I bought my first skateboard on a Saturday afternoon at an East Village skate shop. I’d never skateboarded before, but I suddenly wanted to be like those devil-may-care skaters landing varials while weaving in and out of midday Manhattan traffic. I figured it wasn’t too late to start. I had no idea what components to pick, so I just went with the recommendations of the guys at Reciprocal Skateboards: 8.25-inch wide deck, Independent trucks, and Bones Reds bearings.
$160 and an hour later, I’m stumbling down the sidewalk trying to maintain my balance on the board while avoiding pedestrians and cars. I was too timid the first several days to go on the street, so I went to Washington Square Park every night after 11pm to practice. Everytime I saw experienced skateboarders I hoped that I wouldn’t fall or lose balance.
I knew it’d all be a matter of practice, and I was diligent about committing at least an hour every day. My excitement over this new mode of transportation helped. Streets were no longer simply cement and asphalt. They were now harrowing roads full of potholes, pebbles, sand, bikers, and New York cab drivers. Within three weeks I had already flown off my skateboard in the middle of intersections, almost had cars run over the board as it shot out from under my feet, and nearly cut down an old lady at the ankles.
I landed my first ollie in the park one night after getting tipsy at a bar. Soon after I bought a pair of Van’s skateboarding shoes that I didn’t care about scuffing up, and within a week I burned two holes in fabric of the left shoe by relentlessly rubbing my foot against the grip tape.
Last week while skateboarding down the sidewalk near Union Square, I saw two other skaters and nodded to them. They shout out to me as I pass them. I stopped and turned around. They asked about a good place to skate, and I point them to Washington Square Park. They’re not from New York and ask if I can take them there. So I ride with them to the park and point out the park fixtures on which skaters usually grind.
David (Dizzy) Dixon and Alex told me they’re part of a skate crew from Boston that’s sponsored by a new skate shop. Although these two strangers are much taller and bigger than me, they seem alright and I didn’t have anything to do so I stick around. We rode around a bit and Dizzy gave me some pointers on my ollie. “Do it slower. Don’t put your foot down so fast. You’ll get a higher pop that way.”
The fountain turned on and made the pavement slippery with its water droplets. Alex complained about the wetness so we decide to skate back up to Union Square Park. We stopped to walk, and Dizzy noticed that I’m carrying my board by one of the trucks. He said that’s the amateur way to carry one, that if I carry it like that it means I don’t really skateboard. He shows me the various legitimate ways to carry one.
At Union Square, he and Alex practiced ollying and kickflipping up and down the stairs in the plaza. Alex is a bit better and landed several kickflips up the stairs. Dizzy practiced riding up and down the stairs and eventually hurt his big toe on one attempt.
“In order to get really good at skateboarding, you have to accept that you’ll eventually get hurt,” said Dizzy. I thought I knew what it meant to accept this, but then Dizzy showed me his right index finger. The part from the second knuckle down was missing. “Hit my hand on a rail while grinding. It got infected. Doctors said it’s your finger or your hand.”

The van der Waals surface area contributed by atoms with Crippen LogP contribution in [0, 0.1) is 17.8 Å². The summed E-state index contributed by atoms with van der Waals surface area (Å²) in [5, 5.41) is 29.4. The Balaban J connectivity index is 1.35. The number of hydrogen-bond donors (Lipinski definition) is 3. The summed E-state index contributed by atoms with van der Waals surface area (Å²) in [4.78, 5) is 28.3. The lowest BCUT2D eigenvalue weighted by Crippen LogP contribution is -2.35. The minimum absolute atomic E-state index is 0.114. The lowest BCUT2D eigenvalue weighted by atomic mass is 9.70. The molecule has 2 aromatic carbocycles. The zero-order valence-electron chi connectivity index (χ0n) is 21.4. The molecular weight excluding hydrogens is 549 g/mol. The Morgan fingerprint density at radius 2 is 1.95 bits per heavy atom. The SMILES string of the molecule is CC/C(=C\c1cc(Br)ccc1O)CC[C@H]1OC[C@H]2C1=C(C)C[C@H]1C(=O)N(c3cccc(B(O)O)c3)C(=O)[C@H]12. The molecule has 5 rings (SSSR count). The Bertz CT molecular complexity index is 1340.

They asked me to buy them beer. I asked them if they were 21 yet. Dizzy said he’s 24 and Alex 21. Hm… We walked into Duane Reade, they point to some of the shitty beers like Bud Ice, but I refused to buy that and picked up a six-pack of Toasted Lager. Then for some reaon I decided to take them back to my apartment’s rooftop. Probably not the best idea since I met them no more than an hour ago. We relaxed into the white, plastic Adirondack chairs on the roof. They finished the beers so fast, I’m not even sure they tasted any of it.
I found out they were pretty broke when I asked them to give me $4 for their share of the beer, and Dizzy barely had $2. Alex said he sold his $2,100 camera for several hundred dollars to fund their trip to New York. I realized I should’ve bought the lower quality but cheaper beers. It was a bit awkward when I pulled out a wad of cash to make change for Alex’s $5.
Dizzy asked to use the restroom, and while he’s taking a leak, it occurs to me that I could be easily robbed right now. So I sent my roommate Gary a text message: “When you back? I’m with some people but not sure if they’re safe to be around.”
Alex kept asking to use my phone. I asked why. To coordinate with his friend who’d film them tomorrow at the LES skatepark. “Your phone doesn’t work?” I asked. “Metro piece of shit,” he said. I laughed and handed my phone to him. They also asked about cheap hotels. I told them no hotel would be cheap and that their cheapest option would be a hostel. They looked at me funny, and I realized they’d never heard of the word “hostel.” I called around for them because they asked if they could stay at my apartment. I wasn’t prepared to let them sleep over. I called around to various hotels and hostels and found not there was no vacancy at prices they could afford.
“It’s alright. We’ll just sleep in the subway station,” said Alex. “It’s part of skate life.” It was 50 degrees that night, and I felt bad turning them out onto the streets like that - no money, no phones, no idea how to get around the city.
When Gary returned, I asked him if it was okay letting them crash. Gary was more comfortable around them after getting to know them than I was. He said it was okay with him but that we’d keep an eye on them.